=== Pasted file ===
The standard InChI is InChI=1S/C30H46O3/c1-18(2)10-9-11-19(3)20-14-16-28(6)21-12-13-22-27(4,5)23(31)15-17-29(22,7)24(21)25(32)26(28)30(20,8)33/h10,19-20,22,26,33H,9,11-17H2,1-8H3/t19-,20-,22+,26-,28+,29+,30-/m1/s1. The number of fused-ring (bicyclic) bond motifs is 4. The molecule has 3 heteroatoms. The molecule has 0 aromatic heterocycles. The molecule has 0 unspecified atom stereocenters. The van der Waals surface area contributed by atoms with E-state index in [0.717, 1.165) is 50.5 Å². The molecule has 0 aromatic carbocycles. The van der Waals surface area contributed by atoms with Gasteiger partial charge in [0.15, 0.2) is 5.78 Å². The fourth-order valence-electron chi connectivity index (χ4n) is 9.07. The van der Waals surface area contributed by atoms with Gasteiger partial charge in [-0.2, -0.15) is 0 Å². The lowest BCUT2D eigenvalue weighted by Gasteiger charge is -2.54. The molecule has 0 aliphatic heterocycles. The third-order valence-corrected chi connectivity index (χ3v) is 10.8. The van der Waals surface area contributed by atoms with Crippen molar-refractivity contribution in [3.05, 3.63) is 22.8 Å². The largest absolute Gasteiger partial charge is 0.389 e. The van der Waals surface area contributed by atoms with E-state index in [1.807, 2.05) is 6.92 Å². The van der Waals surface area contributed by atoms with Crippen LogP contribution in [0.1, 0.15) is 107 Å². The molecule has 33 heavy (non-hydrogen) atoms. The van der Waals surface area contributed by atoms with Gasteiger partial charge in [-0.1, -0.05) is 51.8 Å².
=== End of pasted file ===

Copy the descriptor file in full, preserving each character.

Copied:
The standard InChI is InChI=1S/C30H46O3/c1-18(2)10-9-11-19(3)20-14-16-28(6)21-12-13-22-27(4,5)23(31)15-17-29(22,7)24(21)25(32)26(28)30(20,8)33/h10,19-20,22,26,33H,9,11-17H2,1-8H3/t19-,20-,22+,26-,28+,29+,30-/m1/s1. The number of fused-ring (bicyclic) bond motifs is 4. The molecule has 3 heteroatoms. The molecule has 0 aromatic heterocycles. The molecule has 0 unspecified atom stereocenters. The van der Waals surface area contributed by atoms with E-state index in [0.717, 1.165) is 50.5 Å². The molecule has 0 aromatic carbocycles. The van der Waals surface area contributed by atoms with Gasteiger partial charge in [0.15, 0.2) is 5.78 Å². The fourth-order valence-electron chi connectivity index (χ4n) is 9.07. The van der Waals surface area contributed by atoms with Gasteiger partial charge in [-0.2, -0.15) is 0 Å². The lowest BCUT2D eigenvalue weighted by Gasteiger charge is -2.54. The molecule has 0 aliphatic heterocycles. The third-order valence-corrected chi connectivity index (χ3v) is 10.8. The van der Waals surface area contributed by atoms with Crippen molar-refractivity contribution in [3.05, 3.63) is 22.8 Å². The largest absolute Gasteiger partial charge is 0.389 e. The van der Waals surface area contributed by atoms with E-state index in [1.807, 2.05) is 6.92 Å². The van der Waals surface area contributed by atoms with Crippen LogP contribution in [0.1, 0.15) is 107 Å². The molecule has 33 heavy (non-hydrogen) atoms. The van der Waals surface area contributed by atoms with Gasteiger partial charge in [-0.1, -0.05) is 51.8 Å².